Ragnar Locker ransomware operators prohibit their victims from contacting the police and the FBI

Ragnar Locker ransomware operators
Written by Emma Davis

Operators of the Ragnar Locker ransomware warn their victims that if they contact law enforcement agencies, the data stolen from them will be published in the public domain.

The Bleeping Computer writes that this week on the Ragnar Locker site on the darknet there was a similar announcement. Hackers threaten to “leak” the victims’ data into the network if they contact the FBI, police or private investigators. The threat also extends to those victims who turn to data recovery specialists.

The ransomware operator claims that organizations that hire “professional negotiators” only make the data recovery process worse, as the negotiators are often associated with the FBI and law enforcement.

Ragnar Locker ransomware operators

Ragnar Locker is known for the fact that its operators manually deploy payloads to victims’ systems. In addition, hackers spend time scouting to discover network resources, backups, and confidential files that they might steal before encrypting the data. Ragnar Locker’s past victims include, for example, Japanese game maker Capcom and hardware maker ADATA.

In Capcom’s case, the group reportedly encrypted 2,000 devices on the organization’s network and demanded a ransom of $11,000,000 in exchange for a decoder.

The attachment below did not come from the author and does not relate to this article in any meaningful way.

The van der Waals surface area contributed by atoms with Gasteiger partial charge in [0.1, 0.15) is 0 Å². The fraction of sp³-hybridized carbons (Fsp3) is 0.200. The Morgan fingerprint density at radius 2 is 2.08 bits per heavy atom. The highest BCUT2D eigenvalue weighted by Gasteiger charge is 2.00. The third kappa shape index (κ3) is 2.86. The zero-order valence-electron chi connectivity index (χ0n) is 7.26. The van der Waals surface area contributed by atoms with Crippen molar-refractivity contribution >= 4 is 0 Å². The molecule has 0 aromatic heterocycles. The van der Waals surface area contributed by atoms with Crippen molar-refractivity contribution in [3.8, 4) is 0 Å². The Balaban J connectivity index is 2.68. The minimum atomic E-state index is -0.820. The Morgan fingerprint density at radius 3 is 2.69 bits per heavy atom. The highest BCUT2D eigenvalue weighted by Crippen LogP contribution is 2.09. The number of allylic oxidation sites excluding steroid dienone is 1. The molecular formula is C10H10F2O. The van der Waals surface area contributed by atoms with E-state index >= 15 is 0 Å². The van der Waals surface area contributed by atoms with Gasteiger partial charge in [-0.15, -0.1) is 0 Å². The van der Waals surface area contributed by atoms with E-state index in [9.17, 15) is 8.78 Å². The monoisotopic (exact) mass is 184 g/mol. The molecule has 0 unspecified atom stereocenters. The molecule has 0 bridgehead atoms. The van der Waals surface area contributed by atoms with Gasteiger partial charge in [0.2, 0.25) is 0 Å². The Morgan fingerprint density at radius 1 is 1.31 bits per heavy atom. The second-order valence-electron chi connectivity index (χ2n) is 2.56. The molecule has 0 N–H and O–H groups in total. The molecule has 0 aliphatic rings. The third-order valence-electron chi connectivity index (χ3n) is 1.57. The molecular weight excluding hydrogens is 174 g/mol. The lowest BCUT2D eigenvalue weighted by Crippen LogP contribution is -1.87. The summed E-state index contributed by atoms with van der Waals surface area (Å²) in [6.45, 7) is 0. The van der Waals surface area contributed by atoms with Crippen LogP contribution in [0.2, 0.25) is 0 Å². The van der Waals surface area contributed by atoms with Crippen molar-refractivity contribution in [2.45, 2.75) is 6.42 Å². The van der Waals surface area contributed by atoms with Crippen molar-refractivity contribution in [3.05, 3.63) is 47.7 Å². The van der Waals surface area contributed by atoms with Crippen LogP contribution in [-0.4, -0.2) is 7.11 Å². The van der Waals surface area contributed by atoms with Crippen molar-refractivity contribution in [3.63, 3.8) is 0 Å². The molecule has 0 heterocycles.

Ragnar Locker’s threats put additional strain on victims, given that in the current environment of growing cyberattacks, governments around the world are strongly advising against paying the ransom.

The government is firmly against ransom payments to criminals, including in the case of a ransomware attack. Paying a ransom in response to ransomware does not guarantee a successful outcome.UK Home Secretary Prity Patel said in May this year.

The FBI also does not support ransom payments as it does not guarantee that networks will be protected from data breaches or future attacks. Instead, ransomware victims are encouraged to contact their local FBI office.

The ransom payment motivates criminals to target even more victims and encourages other cybercriminal groups to follow their lead in carrying out illegal activities.

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About the author

Emma Davis

I'm writer and content manager (a short time ago completed a bachelor degree in Marketing from the Gustavus Adolphus College). For now, I have a deep drive to study cyber security.

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